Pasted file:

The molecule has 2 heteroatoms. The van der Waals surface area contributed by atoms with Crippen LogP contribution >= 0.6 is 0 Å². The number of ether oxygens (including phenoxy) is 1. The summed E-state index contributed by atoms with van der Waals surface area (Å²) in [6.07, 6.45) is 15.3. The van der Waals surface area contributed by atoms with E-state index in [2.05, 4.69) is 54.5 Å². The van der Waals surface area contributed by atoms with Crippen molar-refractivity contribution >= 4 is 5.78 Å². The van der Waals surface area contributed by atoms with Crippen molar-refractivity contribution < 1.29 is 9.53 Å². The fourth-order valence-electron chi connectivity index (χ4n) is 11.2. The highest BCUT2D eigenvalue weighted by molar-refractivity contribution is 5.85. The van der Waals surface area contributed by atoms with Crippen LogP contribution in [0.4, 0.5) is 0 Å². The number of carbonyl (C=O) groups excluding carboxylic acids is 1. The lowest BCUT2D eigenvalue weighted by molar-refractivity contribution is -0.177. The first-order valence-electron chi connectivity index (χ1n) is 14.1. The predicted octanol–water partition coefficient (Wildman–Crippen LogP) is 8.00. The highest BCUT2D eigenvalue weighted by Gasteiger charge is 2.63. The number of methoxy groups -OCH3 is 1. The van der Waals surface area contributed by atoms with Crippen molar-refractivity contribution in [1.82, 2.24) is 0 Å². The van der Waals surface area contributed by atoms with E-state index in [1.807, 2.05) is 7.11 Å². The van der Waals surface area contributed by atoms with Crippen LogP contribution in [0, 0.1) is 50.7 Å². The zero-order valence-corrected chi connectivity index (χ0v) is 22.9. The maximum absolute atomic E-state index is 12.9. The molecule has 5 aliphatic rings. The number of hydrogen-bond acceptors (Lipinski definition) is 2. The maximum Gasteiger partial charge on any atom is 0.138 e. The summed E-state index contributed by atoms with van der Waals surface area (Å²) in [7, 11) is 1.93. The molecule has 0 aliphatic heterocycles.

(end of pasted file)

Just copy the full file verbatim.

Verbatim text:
The molecule has 2 heteroatoms. The van der Waals surface area contributed by atoms with Crippen LogP contribution >= 0.6 is 0 Å². The number of ether oxygens (including phenoxy) is 1. The summed E-state index contributed by atoms with van der Waals surface area (Å²) in [6.07, 6.45) is 15.3. The van der Waals surface area contributed by atoms with E-state index in [2.05, 4.69) is 54.5 Å². The van der Waals surface area contributed by atoms with Crippen molar-refractivity contribution >= 4 is 5.78 Å². The van der Waals surface area contributed by atoms with Crippen molar-refractivity contribution < 1.29 is 9.53 Å². The fourth-order valence-electron chi connectivity index (χ4n) is 11.2. The highest BCUT2D eigenvalue weighted by molar-refractivity contribution is 5.85. The van der Waals surface area contributed by atoms with Crippen LogP contribution in [0.4, 0.5) is 0 Å². The number of carbonyl (C=O) groups excluding carboxylic acids is 1. The lowest BCUT2D eigenvalue weighted by molar-refractivity contribution is -0.177. The first-order valence-electron chi connectivity index (χ1n) is 14.1. The predicted octanol–water partition coefficient (Wildman–Crippen LogP) is 8.00. The highest BCUT2D eigenvalue weighted by Gasteiger charge is 2.63. The number of methoxy groups -OCH3 is 1. The van der Waals surface area contributed by atoms with Crippen molar-refractivity contribution in [1.82, 2.24) is 0 Å². The van der Waals surface area contributed by atoms with E-state index in [1.807, 2.05) is 7.11 Å². The van der Waals surface area contributed by atoms with Crippen LogP contribution in [0, 0.1) is 50.7 Å². The zero-order valence-corrected chi connectivity index (χ0v) is 22.9. The maximum absolute atomic E-state index is 12.9. The molecule has 5 aliphatic rings. The number of hydrogen-bond acceptors (Lipinski definition) is 2. The maximum Gasteiger partial charge on any atom is 0.138 e. The summed E-state index contributed by atoms with van der Waals surface area (Å²) in [7, 11) is 1.93. The molecule has 0 aliphatic heterocycles.